I get up take my medicine. Give my depression the care and love that any other illness requires and demands.

I put on one of his records and let the words and music roll over me, blanket me in comfort. This is a song like no other, but today it is the mourning song.

 

 

Book Reviews

Grit – Book Review

GRIT

I received this book from the publisher, this in no way impacted my opinion of the novel. 

Grit by Gillian French follows Darcy as she deals with an “easy girl” reputation and the aftermath of the fact that her ex-best friend Rhiannon went missing the previous year. The story follows Darcy as she works the fields with her sister and cousin raking blue berries. Within this story line comes an interesting message because the owners of the fields always hire foreigners and outside help, which Darcy’s aunt seems to have an issue with when someone states that the migrants need the money:

“So do the people of this town. People who live here year round and pay their taxes.”

“You see about as many year round residents turning out for berry raking as you do ditch digging. It’s hard work, and most people don’t want to do it.” 

This made me smile, because it is the most true statement I have seen in a YA novel in a while. While the book had a few “hell yeah!” moments, something about French’s writing kind of muddled the important messages within the book. The plot felt a bit disconnected  at certain points, not just disconnected but it felt like there was A LOT happening with a lot of different characters which made me unfocused.

The writing was good, but I think some more editing could have been involved to make it better. Still I would say the story is a good mystery and I enjoyed it for the most part.

This book will be released on May 16th. I gave it three out of five metal horns!

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writing

4am Anxiety

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It’s hard to put into words what it feels like when I can’t get my mind to just quiet down. To pace around our apartment at 3am like the ghost of Christmas past.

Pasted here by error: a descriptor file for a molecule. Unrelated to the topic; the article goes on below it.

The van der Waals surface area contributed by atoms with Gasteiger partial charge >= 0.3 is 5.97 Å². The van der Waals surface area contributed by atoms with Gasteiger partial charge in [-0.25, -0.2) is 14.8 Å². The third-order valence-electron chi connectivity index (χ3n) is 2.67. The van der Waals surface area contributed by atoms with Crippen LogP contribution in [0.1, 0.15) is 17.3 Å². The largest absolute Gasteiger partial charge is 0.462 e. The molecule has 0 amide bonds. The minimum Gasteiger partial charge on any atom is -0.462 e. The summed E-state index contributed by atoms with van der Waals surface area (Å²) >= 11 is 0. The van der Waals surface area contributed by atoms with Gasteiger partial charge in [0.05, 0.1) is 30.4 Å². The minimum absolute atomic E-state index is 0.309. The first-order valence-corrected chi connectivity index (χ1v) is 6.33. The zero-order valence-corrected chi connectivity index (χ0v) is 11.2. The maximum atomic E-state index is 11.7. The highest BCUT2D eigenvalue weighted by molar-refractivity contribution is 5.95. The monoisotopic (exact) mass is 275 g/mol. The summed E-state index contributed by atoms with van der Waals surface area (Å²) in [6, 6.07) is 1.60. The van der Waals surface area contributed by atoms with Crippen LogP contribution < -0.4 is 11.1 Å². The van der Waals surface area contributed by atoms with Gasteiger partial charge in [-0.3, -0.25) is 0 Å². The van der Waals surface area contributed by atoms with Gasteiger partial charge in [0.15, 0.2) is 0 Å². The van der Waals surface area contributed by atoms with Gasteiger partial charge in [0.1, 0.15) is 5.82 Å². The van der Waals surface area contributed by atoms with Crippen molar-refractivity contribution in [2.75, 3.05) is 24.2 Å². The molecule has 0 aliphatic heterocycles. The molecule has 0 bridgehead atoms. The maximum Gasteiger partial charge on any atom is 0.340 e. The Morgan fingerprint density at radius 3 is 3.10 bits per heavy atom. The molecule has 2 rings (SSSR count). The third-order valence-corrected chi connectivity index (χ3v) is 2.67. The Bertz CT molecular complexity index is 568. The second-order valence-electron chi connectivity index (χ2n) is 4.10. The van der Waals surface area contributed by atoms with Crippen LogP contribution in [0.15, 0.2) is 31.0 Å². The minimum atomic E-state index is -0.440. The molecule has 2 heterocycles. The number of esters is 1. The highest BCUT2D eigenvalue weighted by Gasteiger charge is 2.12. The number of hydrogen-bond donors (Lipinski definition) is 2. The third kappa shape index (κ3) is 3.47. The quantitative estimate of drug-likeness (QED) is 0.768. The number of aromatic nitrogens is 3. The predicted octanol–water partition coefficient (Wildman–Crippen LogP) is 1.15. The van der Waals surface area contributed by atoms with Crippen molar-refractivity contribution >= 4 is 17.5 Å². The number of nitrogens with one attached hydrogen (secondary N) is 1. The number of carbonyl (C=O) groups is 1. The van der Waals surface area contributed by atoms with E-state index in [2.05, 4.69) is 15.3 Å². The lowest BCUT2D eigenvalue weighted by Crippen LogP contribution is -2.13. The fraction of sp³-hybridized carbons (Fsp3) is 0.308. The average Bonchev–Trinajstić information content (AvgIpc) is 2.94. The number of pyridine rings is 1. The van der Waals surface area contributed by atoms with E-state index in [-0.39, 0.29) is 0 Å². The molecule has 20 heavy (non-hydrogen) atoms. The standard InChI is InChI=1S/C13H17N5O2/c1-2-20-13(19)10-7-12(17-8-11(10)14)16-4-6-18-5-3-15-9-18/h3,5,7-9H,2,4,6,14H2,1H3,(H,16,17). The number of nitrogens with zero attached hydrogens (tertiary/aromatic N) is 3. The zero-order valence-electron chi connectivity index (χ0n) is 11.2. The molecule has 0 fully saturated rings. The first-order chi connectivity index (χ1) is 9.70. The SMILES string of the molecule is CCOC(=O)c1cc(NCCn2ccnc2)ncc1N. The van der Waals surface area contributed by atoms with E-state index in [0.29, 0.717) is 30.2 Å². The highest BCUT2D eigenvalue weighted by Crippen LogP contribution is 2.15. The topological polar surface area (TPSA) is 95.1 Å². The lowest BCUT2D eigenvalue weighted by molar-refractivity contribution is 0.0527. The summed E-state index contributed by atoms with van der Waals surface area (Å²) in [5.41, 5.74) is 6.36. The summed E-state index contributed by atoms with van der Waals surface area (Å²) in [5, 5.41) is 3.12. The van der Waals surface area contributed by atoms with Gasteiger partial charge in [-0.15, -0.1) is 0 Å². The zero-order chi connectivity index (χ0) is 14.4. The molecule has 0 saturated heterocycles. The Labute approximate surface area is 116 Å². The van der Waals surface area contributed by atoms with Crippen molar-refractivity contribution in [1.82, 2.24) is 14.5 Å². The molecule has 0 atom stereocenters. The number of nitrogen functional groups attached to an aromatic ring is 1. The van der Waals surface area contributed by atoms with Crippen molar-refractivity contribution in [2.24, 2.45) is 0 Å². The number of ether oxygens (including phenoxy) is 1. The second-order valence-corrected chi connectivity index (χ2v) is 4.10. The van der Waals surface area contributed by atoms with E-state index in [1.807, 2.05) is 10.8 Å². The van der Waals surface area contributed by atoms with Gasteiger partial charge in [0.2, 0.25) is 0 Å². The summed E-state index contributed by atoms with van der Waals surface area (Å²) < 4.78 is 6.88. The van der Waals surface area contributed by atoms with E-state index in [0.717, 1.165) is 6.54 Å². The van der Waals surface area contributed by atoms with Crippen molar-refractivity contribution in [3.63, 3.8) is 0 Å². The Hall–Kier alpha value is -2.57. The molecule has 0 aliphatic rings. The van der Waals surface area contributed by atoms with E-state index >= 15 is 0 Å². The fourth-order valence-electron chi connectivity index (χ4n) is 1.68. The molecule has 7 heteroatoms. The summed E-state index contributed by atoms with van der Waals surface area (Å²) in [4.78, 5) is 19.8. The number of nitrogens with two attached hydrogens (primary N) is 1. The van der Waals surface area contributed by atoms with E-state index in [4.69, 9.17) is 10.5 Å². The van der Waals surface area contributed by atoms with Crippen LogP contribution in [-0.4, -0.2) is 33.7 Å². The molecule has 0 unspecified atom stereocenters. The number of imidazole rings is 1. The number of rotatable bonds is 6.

I move from the bed, to the desk chair, to the couch, and back to the bed. On heavy rotation, and more like a broken record I can’t seem to throw away. I close my eyes and the visions behind them play over and over like a silent film. Visions of things I have done or said long ago or things I have yet to do or say.

My eyes fly open and I decide I need some water. I drink and think that maybe it’s better if I just stay awake. If I am awake I am prepared for whatever the world has to throw at me. Asleep I’m vulnerable.

Then come the tears. I cry for no reason at all and sometimes for a million reasons all at the same time. It’s exhausting and exhilarating, it’s depressing and motivating. It’s something different every time.

My body is tired of course. My brain is well aware that I need sleep, but it’s too aware of everything else that I struggle with on a daily basis. I could list things that bother me. Things that trigger me to panic but some days that list will be empty and I will still feel it all building up deep within my bones. It’s a messed up spidey sense I never asked for.

I over think and underestimate just how much I can do. Some days I do nothing. I sleep and think and then sleep some more because it’s the only way I can keep the thoughts silenced.

I can conquer the world one day and barely lift a finger the next.

People don’t understand and people judge what they don’t understand.

Anxiety is not just a little feeling in the pit of your stomach. Depression is not just feeling sad.